WhatsApp is the most popular chat app in the world, with more than 2 billion monthly active users. However, its fame has been hurt in the last couple of weeks with potential issues related to user data privacy.
Last night, on Facebook’s quarterly investor call, CEO Mark Zuckerberg didn’t directly address WhatsApp’s privacy concerns. But he took a jibe at Apple and its ‘nutrition labels,’ which denotes data collected by an app.
Zuckerberg pointed out that Apple stores a non-encrypted backup of your iMessage chats by default in iCloud:
Apple recently released so-called nutrition labels, which focused largely on metadata that apps collect rather than the privacy and security of people’s actual messages, but iMessage stores non-end-to-end encrypted backups of your messages by default unless you disable iCloud. So Apple and governments have the ability to access most people’s messages. So when it comes to what matters most, protecting people’s messages, I think that WhatsApp is clearly superior.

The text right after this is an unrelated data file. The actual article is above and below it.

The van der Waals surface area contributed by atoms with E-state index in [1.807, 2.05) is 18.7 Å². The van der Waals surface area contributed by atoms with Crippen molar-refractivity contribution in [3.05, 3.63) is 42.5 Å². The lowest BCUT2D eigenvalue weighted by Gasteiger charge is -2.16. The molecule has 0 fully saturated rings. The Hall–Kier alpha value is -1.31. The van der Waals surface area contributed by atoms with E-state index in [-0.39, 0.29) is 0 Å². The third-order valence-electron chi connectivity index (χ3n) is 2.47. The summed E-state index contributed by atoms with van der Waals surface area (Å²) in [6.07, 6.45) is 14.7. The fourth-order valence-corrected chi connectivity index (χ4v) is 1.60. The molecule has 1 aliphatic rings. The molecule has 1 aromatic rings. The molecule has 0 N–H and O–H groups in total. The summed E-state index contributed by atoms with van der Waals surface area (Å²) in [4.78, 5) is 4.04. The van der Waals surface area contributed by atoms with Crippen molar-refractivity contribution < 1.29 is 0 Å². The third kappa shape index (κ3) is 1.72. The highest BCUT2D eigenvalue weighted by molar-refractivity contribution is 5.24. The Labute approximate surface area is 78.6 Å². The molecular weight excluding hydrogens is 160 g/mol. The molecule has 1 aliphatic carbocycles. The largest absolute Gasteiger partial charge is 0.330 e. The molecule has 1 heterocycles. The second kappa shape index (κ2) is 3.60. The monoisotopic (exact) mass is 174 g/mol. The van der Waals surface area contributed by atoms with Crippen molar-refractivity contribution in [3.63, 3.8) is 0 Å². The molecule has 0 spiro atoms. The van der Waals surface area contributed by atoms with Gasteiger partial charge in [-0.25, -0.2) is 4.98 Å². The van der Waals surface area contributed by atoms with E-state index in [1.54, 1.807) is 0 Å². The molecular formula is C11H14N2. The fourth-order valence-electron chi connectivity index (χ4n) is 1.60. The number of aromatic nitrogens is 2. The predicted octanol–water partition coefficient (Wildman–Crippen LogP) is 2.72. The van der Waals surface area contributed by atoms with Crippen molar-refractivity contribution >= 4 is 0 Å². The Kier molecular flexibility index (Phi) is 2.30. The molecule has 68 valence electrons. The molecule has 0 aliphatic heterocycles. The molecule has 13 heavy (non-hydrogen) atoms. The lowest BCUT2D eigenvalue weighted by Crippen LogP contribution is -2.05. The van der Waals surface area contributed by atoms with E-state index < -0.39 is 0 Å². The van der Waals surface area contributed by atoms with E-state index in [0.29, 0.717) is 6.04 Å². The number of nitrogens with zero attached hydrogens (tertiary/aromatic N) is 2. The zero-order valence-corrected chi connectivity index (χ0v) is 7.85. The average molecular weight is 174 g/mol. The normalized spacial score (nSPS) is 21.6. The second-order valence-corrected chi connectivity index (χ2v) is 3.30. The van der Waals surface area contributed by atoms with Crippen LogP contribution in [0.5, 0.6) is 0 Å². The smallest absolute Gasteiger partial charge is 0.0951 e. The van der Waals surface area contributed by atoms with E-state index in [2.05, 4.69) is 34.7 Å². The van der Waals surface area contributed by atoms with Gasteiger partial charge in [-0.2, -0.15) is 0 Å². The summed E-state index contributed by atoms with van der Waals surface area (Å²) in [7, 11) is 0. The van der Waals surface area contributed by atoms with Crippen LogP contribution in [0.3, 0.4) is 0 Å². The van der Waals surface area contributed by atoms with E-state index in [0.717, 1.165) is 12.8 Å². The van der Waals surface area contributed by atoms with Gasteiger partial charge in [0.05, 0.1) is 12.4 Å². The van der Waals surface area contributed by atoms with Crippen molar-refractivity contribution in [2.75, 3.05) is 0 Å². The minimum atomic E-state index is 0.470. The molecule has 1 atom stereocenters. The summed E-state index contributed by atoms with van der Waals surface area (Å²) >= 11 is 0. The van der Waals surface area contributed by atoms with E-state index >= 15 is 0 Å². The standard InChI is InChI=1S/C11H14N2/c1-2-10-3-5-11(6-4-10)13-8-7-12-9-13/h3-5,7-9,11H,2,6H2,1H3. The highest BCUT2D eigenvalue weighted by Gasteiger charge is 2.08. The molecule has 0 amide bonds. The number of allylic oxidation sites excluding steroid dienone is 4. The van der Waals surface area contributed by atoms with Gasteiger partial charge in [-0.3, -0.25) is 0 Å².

The Facebook CEO’s note is true, but he’s also forgetting that while WhatsApp doesn’t store backups by default, they are also not encrypted when uploaded to iCloud or Google Drive. So not much for superiority, eh?
Zuckerberg’s feud with Apple is not new. Last year, the Facebook co-founder took a swipe at the iPhone maker for its App Store policies. In April, the company printed full-page ads in the newspaper to call out Apple’s ad-tracking practices.
However, the Facebook topman’s latest jibe feels empty. Currently, WhatsApp has more privacy-related questions to answer than iMessage, and a snarky remark isn’t a good response.
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